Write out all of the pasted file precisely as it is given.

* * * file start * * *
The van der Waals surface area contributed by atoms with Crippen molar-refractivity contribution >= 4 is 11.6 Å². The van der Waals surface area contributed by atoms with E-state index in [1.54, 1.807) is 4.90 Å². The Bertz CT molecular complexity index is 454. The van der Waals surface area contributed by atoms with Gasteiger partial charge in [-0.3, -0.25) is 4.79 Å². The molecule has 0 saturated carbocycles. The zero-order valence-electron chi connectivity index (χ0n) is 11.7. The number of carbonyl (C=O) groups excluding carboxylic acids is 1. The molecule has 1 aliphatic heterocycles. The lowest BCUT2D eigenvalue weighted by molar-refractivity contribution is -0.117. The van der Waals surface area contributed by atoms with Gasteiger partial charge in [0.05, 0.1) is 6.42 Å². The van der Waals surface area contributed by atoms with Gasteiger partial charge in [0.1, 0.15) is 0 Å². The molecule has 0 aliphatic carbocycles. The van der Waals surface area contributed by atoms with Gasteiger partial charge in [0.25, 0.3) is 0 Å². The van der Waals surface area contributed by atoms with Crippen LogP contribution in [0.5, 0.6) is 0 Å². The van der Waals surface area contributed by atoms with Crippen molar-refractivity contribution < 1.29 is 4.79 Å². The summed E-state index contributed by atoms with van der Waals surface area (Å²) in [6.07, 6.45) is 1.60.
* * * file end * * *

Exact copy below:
The van der Waals surface area contributed by atoms with Crippen molar-refractivity contribution >= 4 is 11.6 Å². The van der Waals surface area contributed by atoms with E-state index in [1.54, 1.807) is 4.90 Å². The Bertz CT molecular complexity index is 454. The van der Waals surface area contributed by atoms with Gasteiger partial charge in [-0.3, -0.25) is 4.79 Å². The molecule has 0 saturated carbocycles. The zero-order valence-electron chi connectivity index (χ0n) is 11.7. The number of carbonyl (C=O) groups excluding carboxylic acids is 1. The molecule has 1 aliphatic heterocycles. The lowest BCUT2D eigenvalue weighted by molar-refractivity contribution is -0.117. The van der Waals surface area contributed by atoms with Gasteiger partial charge in [0.05, 0.1) is 6.42 Å². The van der Waals surface area contributed by atoms with Gasteiger partial charge in [0.1, 0.15) is 0 Å². The molecule has 0 aliphatic carbocycles. The van der Waals surface area contributed by atoms with Gasteiger partial charge in [0.25, 0.3) is 0 Å². The van der Waals surface area contributed by atoms with Crippen LogP contribution in [0.5, 0.6) is 0 Å². The van der Waals surface area contributed by atoms with Crippen molar-refractivity contribution < 1.29 is 4.79 Å². The summed E-state index contributed by atoms with van der Waals surface area (Å²) in [6.07, 6.45) is 1.60.